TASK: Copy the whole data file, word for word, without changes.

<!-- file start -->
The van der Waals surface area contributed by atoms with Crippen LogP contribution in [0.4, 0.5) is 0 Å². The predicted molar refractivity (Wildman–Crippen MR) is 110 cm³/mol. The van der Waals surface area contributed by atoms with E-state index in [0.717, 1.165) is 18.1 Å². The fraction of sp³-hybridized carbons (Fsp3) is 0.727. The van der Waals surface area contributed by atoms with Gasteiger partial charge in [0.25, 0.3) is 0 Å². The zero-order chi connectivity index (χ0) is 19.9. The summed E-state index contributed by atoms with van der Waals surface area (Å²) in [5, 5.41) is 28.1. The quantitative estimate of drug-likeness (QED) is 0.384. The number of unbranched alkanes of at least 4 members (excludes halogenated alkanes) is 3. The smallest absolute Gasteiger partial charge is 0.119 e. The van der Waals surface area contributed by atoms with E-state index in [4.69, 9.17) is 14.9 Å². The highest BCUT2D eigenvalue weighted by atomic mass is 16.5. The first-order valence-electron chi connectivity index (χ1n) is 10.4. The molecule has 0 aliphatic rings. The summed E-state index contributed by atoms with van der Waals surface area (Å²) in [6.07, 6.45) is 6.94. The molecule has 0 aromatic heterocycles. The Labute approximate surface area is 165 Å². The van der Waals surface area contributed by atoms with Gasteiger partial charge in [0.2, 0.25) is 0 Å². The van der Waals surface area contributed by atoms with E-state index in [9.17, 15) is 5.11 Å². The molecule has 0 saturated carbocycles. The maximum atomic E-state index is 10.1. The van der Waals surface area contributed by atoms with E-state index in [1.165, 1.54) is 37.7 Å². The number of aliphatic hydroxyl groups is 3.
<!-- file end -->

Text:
The van der Waals surface area contributed by atoms with Crippen LogP contribution in [0.4, 0.5) is 0 Å². The predicted molar refractivity (Wildman–Crippen MR) is 110 cm³/mol. The van der Waals surface area contributed by atoms with E-state index in [0.717, 1.165) is 18.1 Å². The fraction of sp³-hybridized carbons (Fsp3) is 0.727. The van der Waals surface area contributed by atoms with Gasteiger partial charge in [0.25, 0.3) is 0 Å². The zero-order chi connectivity index (χ0) is 19.9. The summed E-state index contributed by atoms with van der Waals surface area (Å²) in [5, 5.41) is 28.1. The quantitative estimate of drug-likeness (QED) is 0.384. The number of unbranched alkanes of at least 4 members (excludes halogenated alkanes) is 3. The smallest absolute Gasteiger partial charge is 0.119 e. The van der Waals surface area contributed by atoms with E-state index in [4.69, 9.17) is 14.9 Å². The highest BCUT2D eigenvalue weighted by atomic mass is 16.5. The first-order valence-electron chi connectivity index (χ1n) is 10.4. The molecule has 0 aliphatic rings. The summed E-state index contributed by atoms with van der Waals surface area (Å²) in [6.07, 6.45) is 6.94. The molecule has 0 aromatic heterocycles. The Labute approximate surface area is 165 Å². The van der Waals surface area contributed by atoms with Gasteiger partial charge in [0.2, 0.25) is 0 Å². The van der Waals surface area contributed by atoms with E-state index in [9.17, 15) is 5.11 Å². The molecule has 0 saturated carbocycles. The maximum atomic E-state index is 10.1. The van der Waals surface area contributed by atoms with E-state index in [1.165, 1.54) is 37.7 Å². The number of aliphatic hydroxyl groups is 3.